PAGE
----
Objectives: This retrospective study was undertaken to clarify the efficacy and safety of alogliptin. The characteristics of the patients in whom alogliptin exerts its HbA1c-lowering effect fully were also explored. Methods: Alogliptin was administered as initial, additive, or exchange medication to 219 type 2 diabetic patients. The primary efficacy endpoint was the change in HbA1c at 12 months after the start of alogliptin treatment. Results: Administration of alogliptin significantly decreased HbA1c (7.79±0.96% at baseline→7.24±0.85 at 3 months→7.18±0.89% at 6 months→7.20±0.98% at 9 months→7.23±0.94% at 12 months at all time points : P<0.0001 vs. baseline). There was no significant difference in ΔHbA1c (=HbA1c at 12 months-HbA1c at baseline) between patients who took other oral hypoglycemic agents (OHA) concomitantly and those who took alogliptin as the only OHA. There was no significant difference in ΔHbA1c with respect to the kind of oral hypoglycemic agents used concomitantly, either. Multiple logistic regression analysis indicated that factors that contributed to ΔHbA1c were baseline HbA1c and initial/additive rather than exchange administration of alogliptin. ΔHbA1c was significantly, negatively correlated with baseline HbA1c value. There were no changes in clinical parameters thought to be adverse events. Conclusions: Administration of alogliptin provided a significant and clinically relevant reduction in HbA1c. High baseline HbA1c value may predict a large effect of alogliptin.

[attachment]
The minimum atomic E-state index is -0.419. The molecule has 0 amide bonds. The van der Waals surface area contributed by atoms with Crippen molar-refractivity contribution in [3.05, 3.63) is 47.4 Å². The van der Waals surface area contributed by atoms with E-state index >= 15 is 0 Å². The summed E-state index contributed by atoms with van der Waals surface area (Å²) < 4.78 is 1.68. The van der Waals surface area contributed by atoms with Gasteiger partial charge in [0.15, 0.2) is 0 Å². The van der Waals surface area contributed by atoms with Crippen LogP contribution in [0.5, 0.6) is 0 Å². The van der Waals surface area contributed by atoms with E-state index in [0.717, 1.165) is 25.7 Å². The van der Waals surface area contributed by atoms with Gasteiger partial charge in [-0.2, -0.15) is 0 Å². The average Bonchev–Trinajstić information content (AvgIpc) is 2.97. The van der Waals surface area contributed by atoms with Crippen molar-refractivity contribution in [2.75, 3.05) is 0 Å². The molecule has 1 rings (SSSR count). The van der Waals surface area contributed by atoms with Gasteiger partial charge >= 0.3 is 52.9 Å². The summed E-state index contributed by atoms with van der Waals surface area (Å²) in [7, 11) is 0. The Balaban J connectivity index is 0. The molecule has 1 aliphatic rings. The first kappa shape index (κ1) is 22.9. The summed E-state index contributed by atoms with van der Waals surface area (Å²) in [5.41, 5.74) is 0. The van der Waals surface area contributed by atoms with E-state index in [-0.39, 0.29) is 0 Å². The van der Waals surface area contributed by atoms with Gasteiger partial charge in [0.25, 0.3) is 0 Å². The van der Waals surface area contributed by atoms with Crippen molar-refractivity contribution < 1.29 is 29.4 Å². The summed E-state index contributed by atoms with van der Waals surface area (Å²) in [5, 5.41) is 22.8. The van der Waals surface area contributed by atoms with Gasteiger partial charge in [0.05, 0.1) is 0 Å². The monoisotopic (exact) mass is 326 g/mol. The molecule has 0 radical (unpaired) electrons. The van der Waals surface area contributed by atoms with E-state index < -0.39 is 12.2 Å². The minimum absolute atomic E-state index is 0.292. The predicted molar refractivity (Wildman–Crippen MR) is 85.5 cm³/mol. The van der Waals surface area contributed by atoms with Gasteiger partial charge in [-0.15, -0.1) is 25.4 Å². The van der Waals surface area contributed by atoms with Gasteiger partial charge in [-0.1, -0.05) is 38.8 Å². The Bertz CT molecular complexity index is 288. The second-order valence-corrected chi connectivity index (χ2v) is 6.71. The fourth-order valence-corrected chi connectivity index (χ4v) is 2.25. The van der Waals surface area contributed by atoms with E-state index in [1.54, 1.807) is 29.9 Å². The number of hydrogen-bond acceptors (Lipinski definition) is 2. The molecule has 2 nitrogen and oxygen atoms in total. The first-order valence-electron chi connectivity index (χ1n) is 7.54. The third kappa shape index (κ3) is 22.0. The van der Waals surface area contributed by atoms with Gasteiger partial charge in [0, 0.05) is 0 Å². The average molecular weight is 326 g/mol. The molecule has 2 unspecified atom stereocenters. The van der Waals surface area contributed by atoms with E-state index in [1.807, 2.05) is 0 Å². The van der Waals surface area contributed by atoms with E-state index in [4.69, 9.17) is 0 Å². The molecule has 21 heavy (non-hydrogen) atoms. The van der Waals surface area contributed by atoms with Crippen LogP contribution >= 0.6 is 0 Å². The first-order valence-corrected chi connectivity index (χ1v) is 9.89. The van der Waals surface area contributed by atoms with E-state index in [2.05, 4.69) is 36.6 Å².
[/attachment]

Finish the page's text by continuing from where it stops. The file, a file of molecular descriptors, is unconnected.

|Number of pages||7|
|Journal||Japanese Pharmacology and Therapeutics|
|Publication status||Published - 2014|
- Dipeptidyl peptidase-4 inhibitor
- Type 2 diabetes
ASJC Scopus subject areas
- Pharmacology (medical)